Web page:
2. Quas JA, Yim IS, Oberlander TF, Nordstokke D, Essex MJ, Armstrong JM, Bush N, Obradovic J, Boyce WT. The symphonic structure of childhood stress reactivity: Patterns of sympathetic, parasympathetic, and adrenocortical responses to psychological challenge. Dev Psychopathol. 2014 Nov; 26(4 Pt 1):963-82.
  3. Bush, N. R. & Boyce, W. T. Handbook of Developmental Psychopathology (Lewis, M. & Rudolph, K. Eds.). The Contributions of Early Experience to Biological Development and Sensitivity to Context. 2014.
  4. Adler N, Bush NR, Pantell MS. Rigor, vigor, and the study of health disparities. Proc Natl Acad Sci U S A. 2012 Oct 16; 109 Suppl 2:17154-9.
  5. Boyce WT, Obradovic J, Bush NR, Stamperdahl J, Kim YS, Adler N. Social stratification, classroom climate, and the behavioral adaptation of kindergarten children. Proc Natl Acad Sci U S A. 2012 Oct 16; 109 Suppl 2:17168-73.
  6. Zalewski, M., Lengua, L., Fisher, P., Bush, N., Trancik, A., Meltzoff, A. Poverty and Single Parenting: Relations with Preschoolers' Cortisol and Effortful Control. Infant and Child Development. 2012; (21):537-554.
  7. Bush NR, Obradovic J, Adler N, Boyce WT. Kindergarten stressors and cumulative adrenocortical activation: the "first straws" of allostatic load? Dev Psychopathol. 2011 Nov; 23(4):1089-106.
  8. Kiff CJ, Lengua LJ, Bush NR. Temperament variation in sensitivity to parenting: predicting changes in depression and anxiety. J Abnorm Child Psychol. 2011 Nov; 39(8):1199-212.
  9. Kroenke CH, Epel E, Adler N, Bush NR, Obradovic J, Lin J, Blackburn E, Stamperdahl JL, Boyce WT. Autonomic and adrenocortical reactivity and buccal cell telomere length in kindergarten children. Psychosom Med. 2011 Sep; 73(7):533-40.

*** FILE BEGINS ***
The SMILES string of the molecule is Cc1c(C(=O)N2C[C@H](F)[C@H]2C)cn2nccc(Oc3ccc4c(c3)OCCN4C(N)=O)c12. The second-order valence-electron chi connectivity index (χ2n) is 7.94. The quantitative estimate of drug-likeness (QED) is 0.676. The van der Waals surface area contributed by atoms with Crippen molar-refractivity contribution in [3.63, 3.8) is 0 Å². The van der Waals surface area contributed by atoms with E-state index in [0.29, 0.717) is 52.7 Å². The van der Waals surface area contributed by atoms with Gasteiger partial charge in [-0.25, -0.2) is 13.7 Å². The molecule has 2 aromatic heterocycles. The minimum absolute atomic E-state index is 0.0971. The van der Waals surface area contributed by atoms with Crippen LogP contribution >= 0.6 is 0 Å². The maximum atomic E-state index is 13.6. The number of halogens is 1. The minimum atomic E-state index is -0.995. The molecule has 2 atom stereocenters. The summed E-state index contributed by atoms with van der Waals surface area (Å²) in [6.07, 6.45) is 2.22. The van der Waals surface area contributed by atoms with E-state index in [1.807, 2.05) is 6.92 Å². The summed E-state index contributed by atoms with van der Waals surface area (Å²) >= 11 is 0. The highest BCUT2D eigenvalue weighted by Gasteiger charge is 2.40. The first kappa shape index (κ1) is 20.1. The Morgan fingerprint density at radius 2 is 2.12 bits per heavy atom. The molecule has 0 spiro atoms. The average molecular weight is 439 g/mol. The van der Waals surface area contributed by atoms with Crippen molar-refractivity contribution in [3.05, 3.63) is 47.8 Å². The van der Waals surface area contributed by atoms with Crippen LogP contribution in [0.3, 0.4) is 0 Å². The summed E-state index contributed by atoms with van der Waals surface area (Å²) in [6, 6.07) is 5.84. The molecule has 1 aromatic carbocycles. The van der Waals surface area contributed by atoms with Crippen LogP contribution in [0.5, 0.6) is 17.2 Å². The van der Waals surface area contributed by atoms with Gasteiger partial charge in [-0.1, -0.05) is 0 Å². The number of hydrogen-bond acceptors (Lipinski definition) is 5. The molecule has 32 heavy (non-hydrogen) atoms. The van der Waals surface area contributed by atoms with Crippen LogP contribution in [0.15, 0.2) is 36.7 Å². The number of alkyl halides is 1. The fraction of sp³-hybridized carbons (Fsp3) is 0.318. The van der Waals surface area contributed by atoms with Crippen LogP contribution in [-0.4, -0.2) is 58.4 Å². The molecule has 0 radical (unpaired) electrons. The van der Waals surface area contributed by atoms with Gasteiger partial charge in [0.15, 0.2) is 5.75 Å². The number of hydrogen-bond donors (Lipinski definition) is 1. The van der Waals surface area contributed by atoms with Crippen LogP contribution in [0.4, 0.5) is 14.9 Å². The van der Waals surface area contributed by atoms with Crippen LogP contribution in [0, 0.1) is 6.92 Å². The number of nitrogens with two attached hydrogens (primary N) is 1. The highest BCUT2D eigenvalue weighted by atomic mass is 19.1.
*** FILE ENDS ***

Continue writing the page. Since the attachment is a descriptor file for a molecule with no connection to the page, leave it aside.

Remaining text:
10. Bush NR, Alkon A, Obradovic J, Stamperdahl J, Boyce WT. Differentiating challenge reactivity from psychomotor activity in studies of children's psychophysiology: considerations for theory and measurement. J Exp Child Psychol. 2011 Sep; 110(1):62-79.
  11. Obradovic J, Bush NR, Boyce WT. The interactive effect of marital conflict and stress reactivity on externalizing and internalizing symptoms: the role of laboratory stressors. Dev Psychopathol. 2011 Feb; 23(1):101-14.
  12. Bush NR, Lengua LJ, Colder CR. Temperament as a moderator of the relation between neighborhood and children's adjustment. J Appl Dev Psychol. 2010 Sep; 31(5):351-361.
  13. Obradovic J, Bush NR, Stamperdahl J, Adler NE, Boyce WT. Biological sensitivity to context: the interactive effects of stress reactivity and family adversity on socioemotional behavior and school readiness. Child Dev. 2010 Jan-Feb; 81(1):270-89.
  14. Lengua LJ, Bush NR, Long AC, Kovacs EA, Trancik AM. Effortful control as a moderator of the relation between contextual risk factors and growth in adjustment problems. Dev Psychopathol. 2008; 20(2):509-28.
  15. Lengua, L., Honorado, E., & Bush, N. . Cumulative risk and parenting as predictors of effortful control and social competence in preschool children. Journal of Applied Developmental Psychology. 2007; (28):40-55.
  16. Friedman RM, Pinto A, Behar L, Bush N, Chirolla A, Epstein M, Green A, Hawkins P, Huff B, Huffine C, Mohr W, Seltzer T, Vaughn C, Whitehead K, Young CK. Unlicensed residential programs: the next challenge in protecting youth. Am J Orthopsychiatry. 2006 Jul; 76(3):295-303.
  17. Colder, C, Lengua, L, Fite, P., Mott, J., & Bush, N. Temperament in context: Infant temperament moderates the relationship between perceived neighborhood quality and behavior problems. Journal of Applied Developmental Psychology. 2006; (27):456-467.